The New York Times writes about India’s failure to capitalize on the waste-to-energy movement. “One problem is the nature of trash in the poorer nations of Asia: it is soggier than that of Europe, the United States or Japan and doesn’t easily catch fire…As a result, urban waste in the developed world is embedded with 10 megajoules of power per ton, while that of countries like India contains just 7.3 megajoules.” Other barriers include things like bureaucracy and corruption and lack of investment incentives.  As a result India is falling behind other developing countries in using their huge garbage piles as a productive and profitable energy resource. China, for example, expects to produce three GW of power from city waste-to-energy factories by 2015.

Cogeneration & On-Site Power Production says a biomass will heat a town in Finland. Starting later this year, the 8 MW heating plant will be powered by peat and forest residue sourced locally to Leppavirta, a town of about 10,000 inhabitants in eastern Finland.

The Canadian province of Nova Scotia will be getting a biomass to electricity and biofuel plant in 2014 reports the Cape Breton Post. The facility, to be located in Sydney, will produce 50,000-megawatt hours of electrical power annually for the local community or about 20% of the local demand. The plant will use a gasification method to produce both syngas and methane gas. In one part of the plant, stemwood and willow will be used as feedstock to produce syngas while in another area, food wastes will be used with agricultural wastes as feedstock in an anaerobic digestion system to produce methane gas. The two types of gas will be combined to generate the electrical power. Leftover methane will be available for sale to vehicles like school buses and delivery trucks for which conversion kits will also be available.

A biomass-solar hyrbrid plant has begun operating in Spain reports Biomass Magazine. The unique 22.5 MW hybrid biomass-thermosolar power plant is located in Les Borges Blanques. The facility combines solar power generation and biomass-fired power generation in a way that allows for continuous electrical production as the biomass production kicks in when the Sun is not shining. The biomass includes forestry waste, energy crops and agricultural residues.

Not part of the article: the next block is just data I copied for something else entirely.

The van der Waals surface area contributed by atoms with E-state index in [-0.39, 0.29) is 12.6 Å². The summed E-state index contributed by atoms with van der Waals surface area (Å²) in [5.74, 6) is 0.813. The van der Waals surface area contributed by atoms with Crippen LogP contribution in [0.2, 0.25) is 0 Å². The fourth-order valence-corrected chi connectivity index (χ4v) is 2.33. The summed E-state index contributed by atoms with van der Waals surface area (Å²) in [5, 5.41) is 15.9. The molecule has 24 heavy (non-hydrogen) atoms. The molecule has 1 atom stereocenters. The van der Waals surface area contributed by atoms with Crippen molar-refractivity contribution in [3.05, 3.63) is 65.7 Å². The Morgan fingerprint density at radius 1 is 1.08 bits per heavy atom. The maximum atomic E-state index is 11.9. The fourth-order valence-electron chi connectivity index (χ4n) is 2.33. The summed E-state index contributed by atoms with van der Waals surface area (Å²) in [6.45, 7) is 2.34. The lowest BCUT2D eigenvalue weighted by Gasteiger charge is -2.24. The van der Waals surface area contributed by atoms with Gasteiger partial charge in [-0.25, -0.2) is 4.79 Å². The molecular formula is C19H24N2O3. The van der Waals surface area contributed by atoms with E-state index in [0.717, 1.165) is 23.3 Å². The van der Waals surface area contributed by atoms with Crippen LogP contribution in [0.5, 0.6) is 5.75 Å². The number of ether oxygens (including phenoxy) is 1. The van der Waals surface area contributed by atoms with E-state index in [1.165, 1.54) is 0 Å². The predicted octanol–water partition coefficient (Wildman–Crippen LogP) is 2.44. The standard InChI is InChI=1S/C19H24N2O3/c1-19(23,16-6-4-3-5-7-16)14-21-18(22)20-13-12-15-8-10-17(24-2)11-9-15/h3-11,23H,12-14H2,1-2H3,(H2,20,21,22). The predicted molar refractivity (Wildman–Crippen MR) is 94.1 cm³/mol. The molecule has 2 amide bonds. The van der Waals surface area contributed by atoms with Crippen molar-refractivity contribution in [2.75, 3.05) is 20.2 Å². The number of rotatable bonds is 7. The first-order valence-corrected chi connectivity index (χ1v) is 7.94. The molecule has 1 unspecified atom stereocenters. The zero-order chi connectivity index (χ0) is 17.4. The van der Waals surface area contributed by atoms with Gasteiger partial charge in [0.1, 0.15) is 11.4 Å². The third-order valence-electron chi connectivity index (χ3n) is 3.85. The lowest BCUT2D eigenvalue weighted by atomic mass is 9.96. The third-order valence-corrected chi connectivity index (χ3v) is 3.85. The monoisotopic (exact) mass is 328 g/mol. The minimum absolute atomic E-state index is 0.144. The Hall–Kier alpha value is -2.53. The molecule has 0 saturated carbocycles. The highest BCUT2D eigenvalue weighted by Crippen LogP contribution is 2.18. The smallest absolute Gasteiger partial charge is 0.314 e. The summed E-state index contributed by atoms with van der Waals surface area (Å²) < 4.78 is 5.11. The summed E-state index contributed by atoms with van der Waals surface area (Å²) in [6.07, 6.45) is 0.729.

Bioenergy Insight informs us that Poland will have a new biomass to energy plant in 2014.  Located in Winsko, in south west Poland, the 30 MW facility is to be fired with straw.

The Port of Tyne in North East England is being expanded for the handling wood pellets according to NewEnergyWorldNetwork. Already the largest handler of wood pellets in Europe, the port and rail infrastructure will be expanded, as will existing storage locations. Wood pellets, imported from North America and Russia, are replacing coal in Europe for the production of electricity.

Food waste is being converted into biogas in Monterey, California. (video) The Monterey County Herald tells us the food waste is collected from local hotels, restaurants and universities. The plant, which will be able to handle about 5,000 tons of waste a year, should produce enough power to sell 100 kilowatts of electricity daily to the nearby wastewater treatment plant operated by the Monterey Regional Water Pollution Control Agency. This plant will be the first of its kind operating in California when it starts up next month. There are currently more than 30 in planning stages in California, and a few under construction in San Jose, South San Francisco and Oxnard.

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